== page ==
Straight from Japan - Experience CP+ 2012


What's Cool at CP+ 2012

What's Cool at CP+

CP+ isn't just about the big brands, smaller companies also show and sometimes you'll find something interesting straight out of the blue. We could tell you about them but it'd be much easier just to show you.

Pentax's new rugged Option WG-2 camera looks like it was made by Klingons. Waterproof, shockproof, cold proof and crushproof, it even has six LED lights around the lens.

Behind the glass was a pink Pentax Q with a Loewe bag. Be still, my fashionista heart.

The wee little Pentax Q - it's the world's smallest interchangeable-lens camera at only 98 x 57 x 31mm and 200g - is coming out in limited edition silver.

Just because you can do a thing, does that mean you should do that thing? That's a small Sony NEX-7 at the end of a large 70-400m G lens and mount adaptor.

You could try any of Sigma's lenses at the booth, and the helpful booth girls would both help you with the lenses and help you test them by posing for you!

Sigma loves bringing their gigantic 200-500mm f/2.8 and 400-1000mm f/5.6 lenses to CP+ every year and we love looking at them. The huge submarine-like lenses make even a full-frame DSLR camera look small.

Borg Oasis Studio (no resemblance to the ones from Star Trek) makes these telescopes which attach to cameras for very long-ranging shots.

Available in Japan since November 2011, Epson's Moverio projects a 3D movie onto these glasses, so you can watch a movie while still keeping in touch with your surroundings. We can't imagine watching Avatar with these goggles on the train to work, but it's an interesting gadget worth experiencing.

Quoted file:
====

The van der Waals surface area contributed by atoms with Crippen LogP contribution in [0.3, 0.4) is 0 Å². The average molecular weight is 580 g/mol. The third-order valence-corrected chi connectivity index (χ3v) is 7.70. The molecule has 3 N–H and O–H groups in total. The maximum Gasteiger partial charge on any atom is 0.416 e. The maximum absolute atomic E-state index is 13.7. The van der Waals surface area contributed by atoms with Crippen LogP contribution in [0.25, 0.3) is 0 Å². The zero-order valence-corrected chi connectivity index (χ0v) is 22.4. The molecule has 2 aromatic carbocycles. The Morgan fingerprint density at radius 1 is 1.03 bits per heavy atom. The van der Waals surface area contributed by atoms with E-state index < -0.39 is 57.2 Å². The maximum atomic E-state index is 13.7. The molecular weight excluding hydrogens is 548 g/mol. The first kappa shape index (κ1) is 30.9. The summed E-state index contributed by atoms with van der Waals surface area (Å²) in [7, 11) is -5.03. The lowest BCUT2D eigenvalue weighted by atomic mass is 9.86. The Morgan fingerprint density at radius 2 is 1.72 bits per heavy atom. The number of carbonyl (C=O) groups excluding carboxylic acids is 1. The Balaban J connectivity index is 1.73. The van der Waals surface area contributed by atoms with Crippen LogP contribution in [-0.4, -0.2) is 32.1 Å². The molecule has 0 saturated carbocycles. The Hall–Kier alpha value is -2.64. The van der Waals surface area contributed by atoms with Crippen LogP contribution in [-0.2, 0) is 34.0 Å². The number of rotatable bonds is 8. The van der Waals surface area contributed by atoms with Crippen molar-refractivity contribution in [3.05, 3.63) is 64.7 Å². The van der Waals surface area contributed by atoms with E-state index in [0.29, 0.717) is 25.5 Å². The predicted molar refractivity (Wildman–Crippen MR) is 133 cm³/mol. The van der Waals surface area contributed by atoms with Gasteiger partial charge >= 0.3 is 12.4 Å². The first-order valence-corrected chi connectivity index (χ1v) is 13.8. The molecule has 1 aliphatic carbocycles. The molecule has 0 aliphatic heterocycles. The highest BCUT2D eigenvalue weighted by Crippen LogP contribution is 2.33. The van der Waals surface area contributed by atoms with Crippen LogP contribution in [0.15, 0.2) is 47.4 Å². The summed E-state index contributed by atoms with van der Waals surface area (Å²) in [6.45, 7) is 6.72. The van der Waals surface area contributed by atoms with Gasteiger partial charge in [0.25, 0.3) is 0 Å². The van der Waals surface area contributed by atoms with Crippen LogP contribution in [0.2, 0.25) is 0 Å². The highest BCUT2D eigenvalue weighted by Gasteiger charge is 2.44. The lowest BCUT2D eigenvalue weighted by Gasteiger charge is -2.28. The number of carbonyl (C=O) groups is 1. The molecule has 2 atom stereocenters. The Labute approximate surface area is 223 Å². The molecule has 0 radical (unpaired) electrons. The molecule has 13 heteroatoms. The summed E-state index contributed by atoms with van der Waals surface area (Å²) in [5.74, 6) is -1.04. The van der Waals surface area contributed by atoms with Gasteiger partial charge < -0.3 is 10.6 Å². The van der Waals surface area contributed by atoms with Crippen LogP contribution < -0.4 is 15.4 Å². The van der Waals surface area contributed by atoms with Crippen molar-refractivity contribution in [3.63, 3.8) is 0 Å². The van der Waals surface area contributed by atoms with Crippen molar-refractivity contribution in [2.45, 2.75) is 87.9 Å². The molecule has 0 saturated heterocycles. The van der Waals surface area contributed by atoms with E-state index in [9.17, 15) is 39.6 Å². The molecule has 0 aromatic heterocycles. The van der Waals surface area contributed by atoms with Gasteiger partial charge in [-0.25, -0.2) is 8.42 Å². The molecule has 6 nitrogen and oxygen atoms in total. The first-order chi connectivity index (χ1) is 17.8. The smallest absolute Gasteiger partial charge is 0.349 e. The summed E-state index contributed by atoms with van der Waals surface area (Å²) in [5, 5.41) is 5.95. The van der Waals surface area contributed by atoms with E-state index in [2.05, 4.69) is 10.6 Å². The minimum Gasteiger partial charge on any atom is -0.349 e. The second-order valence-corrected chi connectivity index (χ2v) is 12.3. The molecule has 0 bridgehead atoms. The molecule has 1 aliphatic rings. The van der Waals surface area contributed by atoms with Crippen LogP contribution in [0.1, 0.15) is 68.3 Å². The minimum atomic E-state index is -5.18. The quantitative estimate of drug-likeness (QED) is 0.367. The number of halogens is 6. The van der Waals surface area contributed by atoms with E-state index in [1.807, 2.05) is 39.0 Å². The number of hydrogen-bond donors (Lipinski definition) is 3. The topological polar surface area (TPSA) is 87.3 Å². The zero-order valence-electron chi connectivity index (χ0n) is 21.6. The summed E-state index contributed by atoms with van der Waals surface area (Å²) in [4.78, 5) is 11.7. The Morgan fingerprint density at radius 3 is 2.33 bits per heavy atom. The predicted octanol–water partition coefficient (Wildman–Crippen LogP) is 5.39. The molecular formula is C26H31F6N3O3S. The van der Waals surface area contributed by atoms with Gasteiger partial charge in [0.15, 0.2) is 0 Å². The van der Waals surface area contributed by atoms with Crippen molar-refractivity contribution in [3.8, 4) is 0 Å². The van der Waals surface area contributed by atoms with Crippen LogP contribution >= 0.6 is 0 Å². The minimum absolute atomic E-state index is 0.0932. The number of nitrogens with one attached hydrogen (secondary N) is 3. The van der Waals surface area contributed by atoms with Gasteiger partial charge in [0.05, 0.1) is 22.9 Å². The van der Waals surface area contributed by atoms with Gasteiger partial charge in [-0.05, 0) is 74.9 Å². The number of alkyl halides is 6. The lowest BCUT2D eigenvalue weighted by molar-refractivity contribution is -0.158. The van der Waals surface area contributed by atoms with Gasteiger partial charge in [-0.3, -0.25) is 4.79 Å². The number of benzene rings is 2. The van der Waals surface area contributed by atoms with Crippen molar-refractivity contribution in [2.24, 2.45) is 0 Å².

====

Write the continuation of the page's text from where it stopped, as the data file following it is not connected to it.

Cokin had a whole host of filters which you could just pick up and try. This one produced a dreamy effect (see below).

One of our favorite booths was the Digital King booth where lots of cute and quirky gadgets could be found. This cat-shaped camera is based on a video game character.

Little cameras not much bigger than a name-card. Why not?

This Bonzart Ampel is a new invention with two lenses. The red lens shoots a normal digital image, the green lens produces a miniature-like looking image.

The booth also sold lots of lens convertors for the iPhone.

Retro isn't dead, it's just expensive. Admiring the beauty of Carl Zeiss lenses on Zeiss Ikon rangefinder cameras.

Also on display is the delicious Voigtlander Nokton 17.5mm f/0.95 lens for Micro Four Thirds. The price tag says 118,000 yen which is a cool US$1528.

And finally, it's historical displays like this which make us appreciate how far cameras have come. Imagine if you had to sit for this if you wanted a portrait done of yourself!